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An excerpt from www.HouseOfNames.com archives copyright © 2000 - 2014

Where did the Scottish McLendon family come from? What is the Scottish McLendon family crest and coat of arms? When did the McLendon family first arrive in the United States? Where did the various branches of the family go? What is the McLendon family history?

The McLendon surname is an Anglicized form of Gaelic Mac Gille Fhinneain, a patronymic name created from a Gaelic personal name "Fionnán," from the Gaelic "fionn," meaning "white."

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Medieval translation of Gaelic names could not be referred to as an accurate process. Spelling was not yet standardized, and names in documents from that era are riddled with spelling variations. McLendon has been written as MacLennan, MacLenan, McLennan, McLennen and many more.

First found in Ayrshire where their history vitally is enmeshed with that of the larger Logan Clan. The McLendon spelling of this name was first found in Druimdeurfait, in Ross-shire, where they were a branch of the Highland Logans, who lived along Loch Lochy. According to family lore, they descend from Gilliegorm, Chief of the northern Logans, who was killed battling the Clan Fraser. His pregnant wife taken captive by Lord Lovat. Her son, born humped back, was called Crotair MacGilliegorm, the "crooked-back son of Gilliegorm." Fearing future revenge on the Frasers by the boy, he was sent to a monastery at Beauly, where he became a monk. He was said to be an ardent follower of the Irish Saint Fhinan, and one of his children took the name Mac Gillie Fhinan, which eventually became MacLennan.


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This web page shows only a small excerpt of our McLendon research. Another 493 words(35 lines of text) covering the years 1204, 1296, 1329, 1555, 1606, 1609, 1746 and 1890 are included under the topic Early McLendon History in all our PDF Extended History products.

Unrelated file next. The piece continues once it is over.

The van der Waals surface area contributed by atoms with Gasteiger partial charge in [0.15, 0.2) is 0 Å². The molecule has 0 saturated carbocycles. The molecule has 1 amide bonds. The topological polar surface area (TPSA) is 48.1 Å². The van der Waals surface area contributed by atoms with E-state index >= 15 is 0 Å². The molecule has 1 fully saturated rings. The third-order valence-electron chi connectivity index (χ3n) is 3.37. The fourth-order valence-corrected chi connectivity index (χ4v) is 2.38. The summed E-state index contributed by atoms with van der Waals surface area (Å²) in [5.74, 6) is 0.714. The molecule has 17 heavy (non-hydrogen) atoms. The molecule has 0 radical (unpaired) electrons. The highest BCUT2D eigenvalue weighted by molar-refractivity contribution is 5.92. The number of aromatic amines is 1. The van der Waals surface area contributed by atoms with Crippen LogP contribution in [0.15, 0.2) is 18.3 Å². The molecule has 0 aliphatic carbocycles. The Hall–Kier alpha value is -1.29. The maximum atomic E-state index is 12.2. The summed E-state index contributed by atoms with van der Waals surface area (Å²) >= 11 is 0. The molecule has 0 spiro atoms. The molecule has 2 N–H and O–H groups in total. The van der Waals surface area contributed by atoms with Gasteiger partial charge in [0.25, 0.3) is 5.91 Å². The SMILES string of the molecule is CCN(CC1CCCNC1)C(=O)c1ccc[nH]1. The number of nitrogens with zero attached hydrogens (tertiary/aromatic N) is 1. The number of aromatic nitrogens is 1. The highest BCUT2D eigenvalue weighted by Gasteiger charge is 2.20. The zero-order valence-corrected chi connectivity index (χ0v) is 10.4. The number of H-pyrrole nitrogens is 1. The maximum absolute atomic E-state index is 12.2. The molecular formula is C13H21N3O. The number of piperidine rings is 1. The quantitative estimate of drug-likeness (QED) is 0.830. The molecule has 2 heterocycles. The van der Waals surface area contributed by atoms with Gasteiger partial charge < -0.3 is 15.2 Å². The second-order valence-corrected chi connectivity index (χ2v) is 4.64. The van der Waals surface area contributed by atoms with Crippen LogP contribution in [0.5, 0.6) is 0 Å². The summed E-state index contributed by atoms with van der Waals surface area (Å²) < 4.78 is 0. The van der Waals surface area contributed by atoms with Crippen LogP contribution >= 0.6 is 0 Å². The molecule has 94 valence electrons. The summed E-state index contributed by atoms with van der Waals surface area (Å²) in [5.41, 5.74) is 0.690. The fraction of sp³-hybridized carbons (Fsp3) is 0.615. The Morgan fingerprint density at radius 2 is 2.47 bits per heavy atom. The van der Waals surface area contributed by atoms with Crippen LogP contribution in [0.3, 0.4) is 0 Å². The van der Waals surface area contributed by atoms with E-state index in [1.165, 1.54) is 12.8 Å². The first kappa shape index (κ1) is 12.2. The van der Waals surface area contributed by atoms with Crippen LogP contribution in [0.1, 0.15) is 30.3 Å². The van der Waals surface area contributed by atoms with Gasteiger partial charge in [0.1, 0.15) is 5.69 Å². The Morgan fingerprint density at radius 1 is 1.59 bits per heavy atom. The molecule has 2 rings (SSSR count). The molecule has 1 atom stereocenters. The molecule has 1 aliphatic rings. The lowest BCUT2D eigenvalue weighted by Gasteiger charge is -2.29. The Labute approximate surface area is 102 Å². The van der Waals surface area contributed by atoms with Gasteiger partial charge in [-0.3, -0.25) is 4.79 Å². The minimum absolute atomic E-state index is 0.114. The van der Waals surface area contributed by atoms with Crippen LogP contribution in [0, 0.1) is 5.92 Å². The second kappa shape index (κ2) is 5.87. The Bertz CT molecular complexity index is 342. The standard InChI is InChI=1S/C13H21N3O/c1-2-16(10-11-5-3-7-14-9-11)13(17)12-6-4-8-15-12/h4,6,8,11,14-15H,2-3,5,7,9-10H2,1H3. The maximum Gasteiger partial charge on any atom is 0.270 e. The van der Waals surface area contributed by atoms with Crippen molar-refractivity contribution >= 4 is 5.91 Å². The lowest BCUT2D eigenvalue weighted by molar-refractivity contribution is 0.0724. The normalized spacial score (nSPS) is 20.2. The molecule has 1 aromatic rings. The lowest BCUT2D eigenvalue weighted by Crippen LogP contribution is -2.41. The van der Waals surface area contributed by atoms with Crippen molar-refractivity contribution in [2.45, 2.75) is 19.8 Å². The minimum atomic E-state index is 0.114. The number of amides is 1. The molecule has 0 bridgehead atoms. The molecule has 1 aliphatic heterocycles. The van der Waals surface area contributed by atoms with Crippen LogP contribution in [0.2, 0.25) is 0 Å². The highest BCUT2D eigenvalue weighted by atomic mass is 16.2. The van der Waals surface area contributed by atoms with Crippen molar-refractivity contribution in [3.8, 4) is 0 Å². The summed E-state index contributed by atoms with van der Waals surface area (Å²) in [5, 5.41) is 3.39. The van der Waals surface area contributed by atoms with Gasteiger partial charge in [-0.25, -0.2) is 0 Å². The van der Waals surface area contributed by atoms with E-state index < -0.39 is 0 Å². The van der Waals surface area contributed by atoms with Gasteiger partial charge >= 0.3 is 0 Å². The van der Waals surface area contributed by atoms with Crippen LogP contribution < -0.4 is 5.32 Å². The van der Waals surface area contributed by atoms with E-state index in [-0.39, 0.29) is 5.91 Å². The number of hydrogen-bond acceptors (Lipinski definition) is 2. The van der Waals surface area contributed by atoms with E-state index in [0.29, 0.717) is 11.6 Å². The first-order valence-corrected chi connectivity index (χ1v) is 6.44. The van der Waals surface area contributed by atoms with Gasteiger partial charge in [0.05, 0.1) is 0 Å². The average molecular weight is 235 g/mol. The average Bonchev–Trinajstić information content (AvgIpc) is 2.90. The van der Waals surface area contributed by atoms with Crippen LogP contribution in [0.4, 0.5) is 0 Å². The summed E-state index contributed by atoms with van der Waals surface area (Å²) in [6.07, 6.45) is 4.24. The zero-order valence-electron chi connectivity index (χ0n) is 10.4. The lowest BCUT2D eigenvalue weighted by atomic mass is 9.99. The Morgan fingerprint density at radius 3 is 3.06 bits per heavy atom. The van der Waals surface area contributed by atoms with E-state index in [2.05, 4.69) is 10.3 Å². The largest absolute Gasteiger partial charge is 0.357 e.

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More information is included under the topic Early McLendon Notables in all our PDF Extended History products.

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Some of the McLendon family moved to Ireland, but this topic is not covered in this excerpt. Another 109 words(8 lines of text) about their life in Ireland is included in all our PDF Extended History products.

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The descendants of the Dalriadan families who made the great crossing of the Atlantic still dot communities along the east coast of the United States and Canada. In the American War of Independence, many of the settlers traveled north to Canada as United Empire Loyalists. Clan societies and highland games have allowed Canadian and American families of Scottish descent to recover much of their lost heritage. Investigation of the origins of family names on the North American continent has revealed that early immigrants bearing the name McLendon or a variant listed above include:

McLendon Settlers in the United States in the 20th Century


  • O.K. McLendon, aged 32, who emigrated to the United States, in 1907
  • Hugh S. McLendon, aged 37, who arrived at Waco, Texas, in 1912